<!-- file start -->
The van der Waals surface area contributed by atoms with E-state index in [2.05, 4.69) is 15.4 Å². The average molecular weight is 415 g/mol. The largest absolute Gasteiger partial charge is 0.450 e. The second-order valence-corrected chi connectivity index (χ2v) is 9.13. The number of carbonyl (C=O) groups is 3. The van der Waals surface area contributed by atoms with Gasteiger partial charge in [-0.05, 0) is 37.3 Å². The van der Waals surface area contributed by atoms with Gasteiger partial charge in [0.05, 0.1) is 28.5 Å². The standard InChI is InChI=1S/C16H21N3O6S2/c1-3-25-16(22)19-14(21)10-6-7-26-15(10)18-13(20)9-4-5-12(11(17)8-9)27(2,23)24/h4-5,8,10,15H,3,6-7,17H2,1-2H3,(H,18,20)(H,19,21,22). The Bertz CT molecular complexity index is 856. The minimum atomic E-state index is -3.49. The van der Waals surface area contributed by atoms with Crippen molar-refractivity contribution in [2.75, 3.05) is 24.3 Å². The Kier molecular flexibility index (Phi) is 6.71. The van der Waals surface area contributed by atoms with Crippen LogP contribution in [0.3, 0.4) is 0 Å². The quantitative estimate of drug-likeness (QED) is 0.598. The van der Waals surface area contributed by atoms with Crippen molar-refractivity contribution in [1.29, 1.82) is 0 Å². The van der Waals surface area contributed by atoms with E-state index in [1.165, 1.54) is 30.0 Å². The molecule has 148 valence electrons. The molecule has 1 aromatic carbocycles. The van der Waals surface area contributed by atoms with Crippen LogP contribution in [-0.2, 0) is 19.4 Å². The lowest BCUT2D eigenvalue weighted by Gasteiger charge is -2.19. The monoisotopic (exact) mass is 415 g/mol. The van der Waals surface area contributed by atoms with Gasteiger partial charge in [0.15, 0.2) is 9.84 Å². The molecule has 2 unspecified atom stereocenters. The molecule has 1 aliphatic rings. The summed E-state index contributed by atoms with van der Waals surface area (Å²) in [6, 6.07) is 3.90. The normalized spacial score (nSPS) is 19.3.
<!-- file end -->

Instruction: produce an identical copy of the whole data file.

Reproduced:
The van der Waals surface area contributed by atoms with E-state index in [2.05, 4.69) is 15.4 Å². The average molecular weight is 415 g/mol. The largest absolute Gasteiger partial charge is 0.450 e. The second-order valence-corrected chi connectivity index (χ2v) is 9.13. The number of carbonyl (C=O) groups is 3. The van der Waals surface area contributed by atoms with Gasteiger partial charge in [-0.05, 0) is 37.3 Å². The van der Waals surface area contributed by atoms with Gasteiger partial charge in [0.05, 0.1) is 28.5 Å². The standard InChI is InChI=1S/C16H21N3O6S2/c1-3-25-16(22)19-14(21)10-6-7-26-15(10)18-13(20)9-4-5-12(11(17)8-9)27(2,23)24/h4-5,8,10,15H,3,6-7,17H2,1-2H3,(H,18,20)(H,19,21,22). The Bertz CT molecular complexity index is 856. The minimum atomic E-state index is -3.49. The van der Waals surface area contributed by atoms with Crippen molar-refractivity contribution in [2.75, 3.05) is 24.3 Å². The Kier molecular flexibility index (Phi) is 6.71. The van der Waals surface area contributed by atoms with Crippen LogP contribution in [0.3, 0.4) is 0 Å². The quantitative estimate of drug-likeness (QED) is 0.598. The van der Waals surface area contributed by atoms with Crippen molar-refractivity contribution in [1.29, 1.82) is 0 Å². The van der Waals surface area contributed by atoms with E-state index in [1.165, 1.54) is 30.0 Å². The molecule has 148 valence electrons. The molecule has 1 aromatic carbocycles. The van der Waals surface area contributed by atoms with Crippen LogP contribution in [-0.2, 0) is 19.4 Å². The lowest BCUT2D eigenvalue weighted by Gasteiger charge is -2.19. The monoisotopic (exact) mass is 415 g/mol. The van der Waals surface area contributed by atoms with Gasteiger partial charge in [0.15, 0.2) is 9.84 Å². The molecule has 2 unspecified atom stereocenters. The molecule has 1 aliphatic rings. The summed E-state index contributed by atoms with van der Waals surface area (Å²) in [6, 6.07) is 3.90. The normalized spacial score (nSPS) is 19.3.